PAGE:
During renovation, The Musee d'Orsay has sent a collection of 100 works to the De Young museum in San Francisco. It will be the only showing of these impressive Post Impressionist works outside of France. If you are anywhere near the San Francisco bay area a trip to the De Young would be well worth your while.

Annette, How about halo, hero and house. Sometimes when you are trying to think of something on the spur of the moment nothing will come to mind!

Seen, A quote by JFK put our sports love into very cryptic words. "We are inclined that if we watch a football or baseball game we have taken part in it."
How true.

Bob said...

About right for Wednesday. Took 19 minutes.

Dennis said...

Back from a very full day; the next couple will be monsoon-filled.

seen, congratulations on the Reds' win -- a very exciting finish. I have a feeling we'll be making a bet soon. What's nice is that both teams are filled with class individuals so that we don't have to, as Seinfeld said, just "root for the laundry".

Lois, I'm relieved. Thought I was gonna have to get plugs.

Jayce said...

chest plugs? ewwwww!

lois said...

Jayce: that's b/c Oklahomans are on the fast track...sooner born, sooner bred, and when I die, I'll be sooner dead...but what do you mean Oklahomans would sooner be elsewhere...unless you mean being on another side of heaven, maybe the lower 40 with the cowboys and me...now that's sooner fine!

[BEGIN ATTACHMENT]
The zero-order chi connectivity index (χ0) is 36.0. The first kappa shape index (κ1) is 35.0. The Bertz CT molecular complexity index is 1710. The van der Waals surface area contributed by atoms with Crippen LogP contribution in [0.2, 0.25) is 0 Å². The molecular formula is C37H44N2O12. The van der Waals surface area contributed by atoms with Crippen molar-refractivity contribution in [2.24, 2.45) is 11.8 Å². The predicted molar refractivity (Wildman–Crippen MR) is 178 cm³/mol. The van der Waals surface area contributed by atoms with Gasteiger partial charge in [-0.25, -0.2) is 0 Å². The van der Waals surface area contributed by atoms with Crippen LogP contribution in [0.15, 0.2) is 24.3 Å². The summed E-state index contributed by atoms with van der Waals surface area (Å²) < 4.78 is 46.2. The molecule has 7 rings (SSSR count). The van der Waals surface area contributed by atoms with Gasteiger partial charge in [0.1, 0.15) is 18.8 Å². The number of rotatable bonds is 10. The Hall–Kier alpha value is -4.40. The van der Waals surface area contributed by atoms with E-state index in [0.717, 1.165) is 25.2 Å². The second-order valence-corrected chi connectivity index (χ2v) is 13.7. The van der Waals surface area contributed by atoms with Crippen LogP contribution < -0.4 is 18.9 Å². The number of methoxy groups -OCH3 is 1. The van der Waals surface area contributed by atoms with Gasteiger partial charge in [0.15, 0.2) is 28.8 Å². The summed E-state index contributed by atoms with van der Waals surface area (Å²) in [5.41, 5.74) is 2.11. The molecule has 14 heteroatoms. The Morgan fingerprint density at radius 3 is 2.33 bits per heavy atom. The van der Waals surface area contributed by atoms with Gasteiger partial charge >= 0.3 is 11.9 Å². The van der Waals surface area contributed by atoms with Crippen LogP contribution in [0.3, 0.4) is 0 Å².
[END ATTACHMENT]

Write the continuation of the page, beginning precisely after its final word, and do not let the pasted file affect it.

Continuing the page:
Rene Descartes 101: I love that math problem. Got any more?

Dennis: I got your plugs right here. No worries.

maria said...

Good evening, Lemonade, C.C. and all.
Rainy day here - lovely weather for ducks . . and Okeechobee lake of course, rain, rain, rain.

I don't mind the rain, especially when i have a good puzzle to sink my teeth into, so to speak.

Lemonade, most entertaining write up .
The rug burn, hmm lmao.
If it ever stops raining, i need to go Whole Foods and get me a DATE or two . .

Hahtool, today i got into your african Safari (so to speak) enjoyed all the pics, ( love Africa ) and entertained myself with your restaurant blog and the books, and i agree with your view on things, if i may say so.

Dennis, a belated Happy B' Day !

Oh, Drat , i left the risotto on the stove . . .

Anonymous said...

Monday was L.A.'s hottest day in history. It's still hot, but not quite as hot. Everyone is complaining, but I like it.

I don't understand the answer SOONER to 47. down, "vis-a-vis". I speak French, so I know what "vis-a-vis" means. Could somebody please help me see the connection.

Happily retired teacher here.

Doreen

Dennis said...

Doreen one o'clock, as it relates to two o'clock, is sooner.

Husker Gary said...